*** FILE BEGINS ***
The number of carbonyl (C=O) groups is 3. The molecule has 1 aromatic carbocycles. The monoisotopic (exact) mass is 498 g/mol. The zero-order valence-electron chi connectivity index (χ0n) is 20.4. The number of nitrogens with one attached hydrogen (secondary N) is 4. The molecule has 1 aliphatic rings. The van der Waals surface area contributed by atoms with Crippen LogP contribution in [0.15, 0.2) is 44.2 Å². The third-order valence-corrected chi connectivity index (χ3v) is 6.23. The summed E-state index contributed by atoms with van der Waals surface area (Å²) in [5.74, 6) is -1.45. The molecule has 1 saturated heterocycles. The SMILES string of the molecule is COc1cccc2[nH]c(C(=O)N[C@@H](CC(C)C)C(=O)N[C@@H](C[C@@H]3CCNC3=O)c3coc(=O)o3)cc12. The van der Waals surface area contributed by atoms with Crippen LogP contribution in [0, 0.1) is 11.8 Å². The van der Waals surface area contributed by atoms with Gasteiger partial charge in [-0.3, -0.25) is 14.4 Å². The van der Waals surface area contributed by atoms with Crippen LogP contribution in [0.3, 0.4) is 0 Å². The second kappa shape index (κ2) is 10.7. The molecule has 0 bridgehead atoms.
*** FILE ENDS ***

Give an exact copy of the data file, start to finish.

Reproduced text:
The number of carbonyl (C=O) groups is 3. The molecule has 1 aromatic carbocycles. The monoisotopic (exact) mass is 498 g/mol. The zero-order valence-electron chi connectivity index (χ0n) is 20.4. The number of nitrogens with one attached hydrogen (secondary N) is 4. The molecule has 1 aliphatic rings. The van der Waals surface area contributed by atoms with Crippen LogP contribution in [0.15, 0.2) is 44.2 Å². The third-order valence-corrected chi connectivity index (χ3v) is 6.23. The summed E-state index contributed by atoms with van der Waals surface area (Å²) in [5.74, 6) is -1.45. The molecule has 1 saturated heterocycles. The SMILES string of the molecule is COc1cccc2[nH]c(C(=O)N[C@@H](CC(C)C)C(=O)N[C@@H](C[C@@H]3CCNC3=O)c3coc(=O)o3)cc12. The van der Waals surface area contributed by atoms with Crippen LogP contribution in [0, 0.1) is 11.8 Å². The van der Waals surface area contributed by atoms with Gasteiger partial charge in [-0.3, -0.25) is 14.4 Å². The van der Waals surface area contributed by atoms with Crippen LogP contribution in [0.3, 0.4) is 0 Å². The second kappa shape index (κ2) is 10.7. The molecule has 0 bridgehead atoms.